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Jackets Fly Back Into Action at Duke

Nov. 4, 2003

ATLANTA – After a bye week, Georgia Tech (5-3, 3-2 ACC) will hit the road to face an improved Duke (2-7, 0-5 ACC) squad Saturday, Nov. 8, at 1 p.m. in Wallace Wade Stadium. The game will be just the second for the Yellow Jackets in 27 days.

“Well, since we had to do it, it’s good,” said head coach Chan Gailey of the long layoff. “There’s no choice, it was here and that was part of it. We’ve hopefully been able to recover a little bit, we weren’t that beat up anyway. It came at a good time, academically, as well. Now it’s time to get back into it, and we have a four-week push. We’ve got a four-week hard push right now.”

The Blue Devils made a coaching change two weeks ago, naming former Tech player and assistant coach, Ted Roof, interim head coach and he has Duke playing better football as of late. Roof guided Duke to impressive efforts in losses to NC State, 28-21, in Durham, N.C., and No. 19 Tennessee, 23-6, in Knoxville, Tenn.

“They’ve changed more on offense than they did on defense, and that’s natural because Ted (Roof) was running the defense before, and they’re not going to change drastically,” said Gailey. “But they’ve changed offensively, and are doing some things that are a little bit different, and yes, they have changed some tendencies. We were fortunate that we could at least get two weeks to look at some of those things, but they’ll have something new this week too. They’ve had something new for every game on both sides of the ball, so they’ll have something new this week as well.”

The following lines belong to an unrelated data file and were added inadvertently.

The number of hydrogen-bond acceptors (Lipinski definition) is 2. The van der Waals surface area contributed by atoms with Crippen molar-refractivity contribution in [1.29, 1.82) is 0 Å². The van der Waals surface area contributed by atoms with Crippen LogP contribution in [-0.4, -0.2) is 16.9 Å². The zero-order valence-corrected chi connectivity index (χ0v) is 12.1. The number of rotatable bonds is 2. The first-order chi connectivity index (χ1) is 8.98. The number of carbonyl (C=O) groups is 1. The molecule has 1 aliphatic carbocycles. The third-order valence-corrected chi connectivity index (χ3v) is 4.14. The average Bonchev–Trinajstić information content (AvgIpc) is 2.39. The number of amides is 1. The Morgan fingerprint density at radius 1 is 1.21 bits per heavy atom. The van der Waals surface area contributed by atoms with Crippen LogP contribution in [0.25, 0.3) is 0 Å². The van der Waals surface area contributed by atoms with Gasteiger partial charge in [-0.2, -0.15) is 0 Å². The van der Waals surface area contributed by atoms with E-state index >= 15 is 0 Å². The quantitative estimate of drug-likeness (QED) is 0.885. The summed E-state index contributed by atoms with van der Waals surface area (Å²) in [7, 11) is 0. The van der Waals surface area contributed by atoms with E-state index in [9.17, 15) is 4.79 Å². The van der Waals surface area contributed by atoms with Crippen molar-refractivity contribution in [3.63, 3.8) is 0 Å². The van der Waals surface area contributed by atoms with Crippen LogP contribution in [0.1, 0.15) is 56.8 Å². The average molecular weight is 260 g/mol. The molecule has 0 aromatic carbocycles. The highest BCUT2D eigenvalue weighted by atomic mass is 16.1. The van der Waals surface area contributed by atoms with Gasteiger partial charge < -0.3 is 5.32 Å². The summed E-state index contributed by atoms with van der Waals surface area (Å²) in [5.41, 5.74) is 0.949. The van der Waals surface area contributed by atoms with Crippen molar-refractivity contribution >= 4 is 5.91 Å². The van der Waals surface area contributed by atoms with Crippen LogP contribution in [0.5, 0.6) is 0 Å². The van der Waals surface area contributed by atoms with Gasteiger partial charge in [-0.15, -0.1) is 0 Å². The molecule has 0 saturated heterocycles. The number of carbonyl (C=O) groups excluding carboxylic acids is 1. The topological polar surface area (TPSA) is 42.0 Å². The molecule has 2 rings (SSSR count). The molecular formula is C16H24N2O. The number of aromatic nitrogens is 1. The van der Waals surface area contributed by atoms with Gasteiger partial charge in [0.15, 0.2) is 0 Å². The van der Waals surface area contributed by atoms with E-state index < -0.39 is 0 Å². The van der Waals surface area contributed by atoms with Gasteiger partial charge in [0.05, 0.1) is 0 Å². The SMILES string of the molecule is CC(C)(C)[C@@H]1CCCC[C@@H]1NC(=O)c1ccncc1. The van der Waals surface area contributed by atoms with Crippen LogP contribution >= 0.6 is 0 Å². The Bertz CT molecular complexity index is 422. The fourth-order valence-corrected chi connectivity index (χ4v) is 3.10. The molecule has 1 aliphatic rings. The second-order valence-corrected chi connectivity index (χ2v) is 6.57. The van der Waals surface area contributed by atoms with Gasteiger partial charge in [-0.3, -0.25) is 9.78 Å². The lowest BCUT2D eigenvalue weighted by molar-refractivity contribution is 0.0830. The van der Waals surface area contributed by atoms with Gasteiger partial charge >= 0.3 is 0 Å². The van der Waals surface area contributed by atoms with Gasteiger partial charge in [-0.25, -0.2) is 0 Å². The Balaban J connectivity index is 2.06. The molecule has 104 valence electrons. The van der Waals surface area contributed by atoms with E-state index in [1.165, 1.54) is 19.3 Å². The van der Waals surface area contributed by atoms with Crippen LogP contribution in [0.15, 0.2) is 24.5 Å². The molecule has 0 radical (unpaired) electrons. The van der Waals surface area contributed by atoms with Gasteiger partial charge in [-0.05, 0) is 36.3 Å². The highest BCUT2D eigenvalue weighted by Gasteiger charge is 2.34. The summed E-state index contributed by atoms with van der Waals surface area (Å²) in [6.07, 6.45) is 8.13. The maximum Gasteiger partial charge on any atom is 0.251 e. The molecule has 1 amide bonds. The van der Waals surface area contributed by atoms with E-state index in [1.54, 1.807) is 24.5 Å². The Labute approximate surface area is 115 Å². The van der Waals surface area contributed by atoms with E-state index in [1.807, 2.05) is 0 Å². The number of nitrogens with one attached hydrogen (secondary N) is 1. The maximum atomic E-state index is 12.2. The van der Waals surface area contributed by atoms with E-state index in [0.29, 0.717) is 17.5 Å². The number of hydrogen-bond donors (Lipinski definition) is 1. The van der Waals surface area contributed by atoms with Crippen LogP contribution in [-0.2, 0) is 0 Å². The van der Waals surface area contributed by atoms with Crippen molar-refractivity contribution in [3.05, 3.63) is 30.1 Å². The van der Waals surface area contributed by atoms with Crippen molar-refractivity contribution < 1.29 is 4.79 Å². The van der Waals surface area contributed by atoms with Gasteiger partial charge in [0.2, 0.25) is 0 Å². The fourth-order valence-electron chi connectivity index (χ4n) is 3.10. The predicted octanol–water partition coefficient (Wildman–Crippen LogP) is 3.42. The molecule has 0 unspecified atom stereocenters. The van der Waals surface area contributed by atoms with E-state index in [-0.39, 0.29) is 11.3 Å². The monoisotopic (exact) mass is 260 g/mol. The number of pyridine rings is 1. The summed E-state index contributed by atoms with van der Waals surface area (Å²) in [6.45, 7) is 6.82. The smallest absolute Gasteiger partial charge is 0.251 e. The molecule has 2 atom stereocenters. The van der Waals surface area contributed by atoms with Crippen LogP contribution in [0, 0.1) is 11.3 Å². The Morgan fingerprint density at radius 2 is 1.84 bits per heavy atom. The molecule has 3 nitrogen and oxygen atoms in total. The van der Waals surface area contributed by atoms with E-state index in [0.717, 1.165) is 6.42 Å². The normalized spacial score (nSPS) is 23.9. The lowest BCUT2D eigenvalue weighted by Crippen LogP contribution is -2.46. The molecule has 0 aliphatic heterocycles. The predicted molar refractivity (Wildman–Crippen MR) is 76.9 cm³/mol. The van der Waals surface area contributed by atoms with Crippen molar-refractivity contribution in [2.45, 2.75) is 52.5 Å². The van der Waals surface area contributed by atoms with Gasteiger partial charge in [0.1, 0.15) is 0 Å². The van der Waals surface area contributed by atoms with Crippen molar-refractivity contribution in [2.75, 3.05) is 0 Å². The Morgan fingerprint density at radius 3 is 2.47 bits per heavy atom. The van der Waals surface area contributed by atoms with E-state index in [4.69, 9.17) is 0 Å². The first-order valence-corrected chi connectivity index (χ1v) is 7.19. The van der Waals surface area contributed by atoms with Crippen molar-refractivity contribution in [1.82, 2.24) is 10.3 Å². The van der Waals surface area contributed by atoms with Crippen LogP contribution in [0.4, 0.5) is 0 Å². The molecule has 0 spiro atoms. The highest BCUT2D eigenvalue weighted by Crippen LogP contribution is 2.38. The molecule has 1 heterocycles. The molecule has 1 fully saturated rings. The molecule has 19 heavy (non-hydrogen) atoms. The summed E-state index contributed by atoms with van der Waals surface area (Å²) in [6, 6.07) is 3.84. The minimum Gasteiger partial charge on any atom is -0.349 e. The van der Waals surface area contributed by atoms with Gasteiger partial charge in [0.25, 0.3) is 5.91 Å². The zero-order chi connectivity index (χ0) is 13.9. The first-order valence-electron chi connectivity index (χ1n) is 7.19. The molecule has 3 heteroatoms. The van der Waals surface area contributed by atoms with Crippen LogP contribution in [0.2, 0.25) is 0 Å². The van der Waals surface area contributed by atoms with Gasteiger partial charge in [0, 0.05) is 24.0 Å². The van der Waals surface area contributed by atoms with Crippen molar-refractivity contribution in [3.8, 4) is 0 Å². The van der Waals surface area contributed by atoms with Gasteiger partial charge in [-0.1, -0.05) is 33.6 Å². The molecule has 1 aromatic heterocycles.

Duke also has one of the most dangerous tailbacks in the Atlantic Coast Conference in Chris Douglas. Douglas currently ranks fifth in the ACC for career all-purpose yardage with 5,311 and is averaging 82.1 yards per game on the ground, third in the ACC. Along with Douglas, the Blue Devils pose a special teams threat with junior Senterrio Landrum. Landrum ranks second in the league and third nationally, averaging 30.76 yards per kickoff return.

The Georgia Tech defense has been the main reason the Yellow Jackets stand a half game out of second place. The Tech defense currently leads the ACC in rush defense allowing 94.8 yards per game. The Jackets rank 12th in the country in scoring defense (16.0 points per game) and 22nd in total defense (312.5 yards per game).

Leading the Georgia Tech defense continues to be linebackers Keyaron Fox and Daryl Smith. Fox leads Tech in tackles (101) and the ACC with 12.6 per game. Smith ranks second on the Jacket squad in tackles, tallying 10.5 per contest, seventh in the conference.

“Well, if you don’t figure out where Smith and Fox are, you’re making a big mistake,” said Gailey. “If you don’t get a hat on them, they’re going to make every tackle. If you try to slip a lineman up or slip a tight end up to get onto those guys too quickly, that’s where our defensive linemen are able to make some plays. The other good thing, I think, is that the disguise factor is a big plus for us. Our guys are always moving around, and lining up in different spots. You think that Fox is coming off the edge, and he backs out, but here comes Smith off the other side. Or we show blitz from one side, and here it comes off the other side…those things really help our defensive line be effective.”